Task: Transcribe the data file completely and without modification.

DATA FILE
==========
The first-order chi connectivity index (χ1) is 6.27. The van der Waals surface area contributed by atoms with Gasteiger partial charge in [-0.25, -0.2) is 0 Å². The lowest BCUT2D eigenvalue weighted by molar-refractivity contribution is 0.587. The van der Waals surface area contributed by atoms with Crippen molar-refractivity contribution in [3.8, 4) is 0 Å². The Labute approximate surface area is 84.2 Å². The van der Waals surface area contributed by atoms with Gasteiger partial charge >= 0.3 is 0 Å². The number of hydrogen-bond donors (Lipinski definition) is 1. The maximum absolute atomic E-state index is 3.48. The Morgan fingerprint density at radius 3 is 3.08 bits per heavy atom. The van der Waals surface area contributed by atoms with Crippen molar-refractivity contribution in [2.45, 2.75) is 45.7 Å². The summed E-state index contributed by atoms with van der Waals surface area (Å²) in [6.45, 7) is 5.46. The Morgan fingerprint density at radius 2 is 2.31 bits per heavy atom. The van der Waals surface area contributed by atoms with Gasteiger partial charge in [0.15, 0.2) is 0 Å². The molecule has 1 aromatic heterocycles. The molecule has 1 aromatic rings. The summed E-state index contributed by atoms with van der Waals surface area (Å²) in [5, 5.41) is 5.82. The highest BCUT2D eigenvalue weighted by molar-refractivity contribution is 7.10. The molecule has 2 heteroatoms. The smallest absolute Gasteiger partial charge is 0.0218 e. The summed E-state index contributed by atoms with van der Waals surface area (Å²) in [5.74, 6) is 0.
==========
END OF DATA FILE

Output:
The first-order chi connectivity index (χ1) is 6.27. The van der Waals surface area contributed by atoms with Gasteiger partial charge in [-0.25, -0.2) is 0 Å². The lowest BCUT2D eigenvalue weighted by molar-refractivity contribution is 0.587. The van der Waals surface area contributed by atoms with Crippen molar-refractivity contribution in [3.8, 4) is 0 Å². The Labute approximate surface area is 84.2 Å². The van der Waals surface area contributed by atoms with Gasteiger partial charge >= 0.3 is 0 Å². The number of hydrogen-bond donors (Lipinski definition) is 1. The maximum absolute atomic E-state index is 3.48. The Morgan fingerprint density at radius 3 is 3.08 bits per heavy atom. The van der Waals surface area contributed by atoms with Crippen molar-refractivity contribution in [2.45, 2.75) is 45.7 Å². The summed E-state index contributed by atoms with van der Waals surface area (Å²) in [6.45, 7) is 5.46. The Morgan fingerprint density at radius 2 is 2.31 bits per heavy atom. The van der Waals surface area contributed by atoms with Gasteiger partial charge in [0.15, 0.2) is 0 Å². The molecule has 1 aromatic heterocycles. The molecule has 1 aromatic rings. The summed E-state index contributed by atoms with van der Waals surface area (Å²) in [5, 5.41) is 5.82. The highest BCUT2D eigenvalue weighted by molar-refractivity contribution is 7.10. The molecule has 2 heteroatoms. The smallest absolute Gasteiger partial charge is 0.0218 e. The summed E-state index contributed by atoms with van der Waals surface area (Å²) in [5.74, 6) is 0.